Generally, high quality design, tons of design reviews mandated by the city, additional permitting processes – all slow down the development and make developers less willing to do cheaper high rises. Community opposition is another biggie.

    Lastly, lenders don’t like to finance them, because they assume nobody will buy/rent in a lower-income highrise. All the federal subsidies, Fannie Mae, etc, are to help people by SINGLE family detached dwellings. Takes a lot to alter 50 years of momentum in the housing & real estate investment industry.

  8. Justin,

    I’m convinced affordable high rises won’t happen here–except the subsidized “affordable units” for renters. But the fact that people in Latin America can live in them must indicate a level of affordability. I once checked out prices in South Africa–some of the cheapest on Earth. These could not have been overly expensive to build–and a low asking price, if not realistic, would have to point to imminent bankruptcies and bank failure; I don’t think the latter is the case.

    But knowing the contorted reasoning and insipid logic of nearly all construction people, I would write off affordable hirise condos in the Portland area. But, as I posted several weeks ago they are affordable in other North American cities, although prices on older units are climbing fast, buoyed by the higher cost of new ones. So to promote THAT kind of development will rely on a continued, sizable influx of out-of-state money. Rex, got any ideas? Can these be affordable for the typical native?

  9. Ron-

    Well, one thing I will say is that costs per unit in highrises do go up the higher you go. Partly due to codes (fire escape, earthquake, etc), and partly due to simple physics (gravity and wind), there are certain heights at which the structure must be beefed up to be stronger and more resistant to forces… Being a mere architecture student, I don’t know what those are yet. I’m guessing ~5 stories, then around 15-20, 35, etc, on up – no more wood framing, require larger columns, some sort of bracing system higher up, then on very tall buildings, either a steel structure, or dual steel/concrete structure. Don’t forget, we’re in a major earthquake zone.

    Parking also seems to doom ever taller buidings… it seems the taller the building gets, the deeper the hole that it has to build out of. I can almost imagine a 1,000 ft high rise tower with a 500 ft deep parking garage. =(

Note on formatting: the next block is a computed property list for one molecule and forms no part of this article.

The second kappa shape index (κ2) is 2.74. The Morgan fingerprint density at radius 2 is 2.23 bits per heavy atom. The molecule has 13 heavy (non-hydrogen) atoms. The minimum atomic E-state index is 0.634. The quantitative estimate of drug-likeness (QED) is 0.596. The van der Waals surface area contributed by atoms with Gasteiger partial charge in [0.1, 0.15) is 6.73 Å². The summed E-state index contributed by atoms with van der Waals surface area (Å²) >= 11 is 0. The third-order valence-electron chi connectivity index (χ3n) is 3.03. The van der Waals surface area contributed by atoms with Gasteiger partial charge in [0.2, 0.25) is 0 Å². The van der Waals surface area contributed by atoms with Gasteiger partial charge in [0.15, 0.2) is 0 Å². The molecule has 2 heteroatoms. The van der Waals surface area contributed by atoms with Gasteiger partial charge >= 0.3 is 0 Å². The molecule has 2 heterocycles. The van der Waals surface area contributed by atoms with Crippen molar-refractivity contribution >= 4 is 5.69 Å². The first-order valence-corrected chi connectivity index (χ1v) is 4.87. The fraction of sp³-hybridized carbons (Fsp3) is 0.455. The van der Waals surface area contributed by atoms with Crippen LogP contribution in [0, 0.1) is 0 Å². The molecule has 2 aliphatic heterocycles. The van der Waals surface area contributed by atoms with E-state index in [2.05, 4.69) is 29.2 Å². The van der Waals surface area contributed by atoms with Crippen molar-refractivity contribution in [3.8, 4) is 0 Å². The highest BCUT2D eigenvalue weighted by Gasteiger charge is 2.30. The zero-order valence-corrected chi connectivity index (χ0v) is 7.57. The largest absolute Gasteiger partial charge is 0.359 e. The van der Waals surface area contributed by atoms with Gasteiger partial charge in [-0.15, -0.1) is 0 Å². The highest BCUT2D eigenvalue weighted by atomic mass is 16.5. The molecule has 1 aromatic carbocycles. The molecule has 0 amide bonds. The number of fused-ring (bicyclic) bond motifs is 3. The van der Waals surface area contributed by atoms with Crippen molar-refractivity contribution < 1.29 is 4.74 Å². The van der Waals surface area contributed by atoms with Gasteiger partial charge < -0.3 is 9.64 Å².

Perhaps midrise buildings are the perfect form of affordable housing: smaller scale, the architect won’t have to deal with structural issues to the degree a larger building will require, and more modest parking requirements would allow them to tuck parking behind the building and even allow wood construction. An example would be the Sitka and Belmont Street Lofts. These are great projects that are scaled well for the various Portland neighborhoods, as they won’t have such a large impact on them like a 35-story tower will.

    However, places like Gateway and the area around the Beaverton Transit Center should be slapped with a minimum FAR of 9 and a minimum height of 150 ft for new construction, in my opinion. I also can’t imagine a 3-story building being built in downtown Portland – would be highly efficient in terms of $ per sq foot of land.

  10. There’s also an even larger force that affects the overall trends in condo pricing… and they have nothing to do with physics.

    As Portland has become more and more popular for people to move from around the country, developers have been getting smarter in their efforts to maximize their profits.

    Why sell a small house when you can sell a larger house for more money?

    Turns out that in single family house construction, it doesn’t cost much for a developer to add another 1000 sq foot or so… so they do, and charge an extra $50,000.

    Well, I think the same mentality is affecting the Pearl, downtown and SoWa: since these guys are in the business to make money and be able to fund their next high rise, they want to make as much money as possible – so they keep moving the bar up a notch with each building, trying to surpass how much the units cost. On the one hand, it makes them a ton of money – and on the other, its pretty risky, as not that many people can afford them, so they risk oversaturating the market and sinking their own checkbooks with the interest from the lending loans they get from financial institutions.

    Plus, all normal people lose out – which is, of course, the big problem. It’s all based upon greed, like everything else in American society.

    From my viewpoint – the market of the middle class is FAR, far larger than the super-rich… and there is a decent % of middle-income people who would probably love to live close-in or downtown. The problem is, nobody in finance or real estate would ever believe me… precedence has to be set first; we’ll see if there are any affordable units in Villebois’s downtown or Orenco station.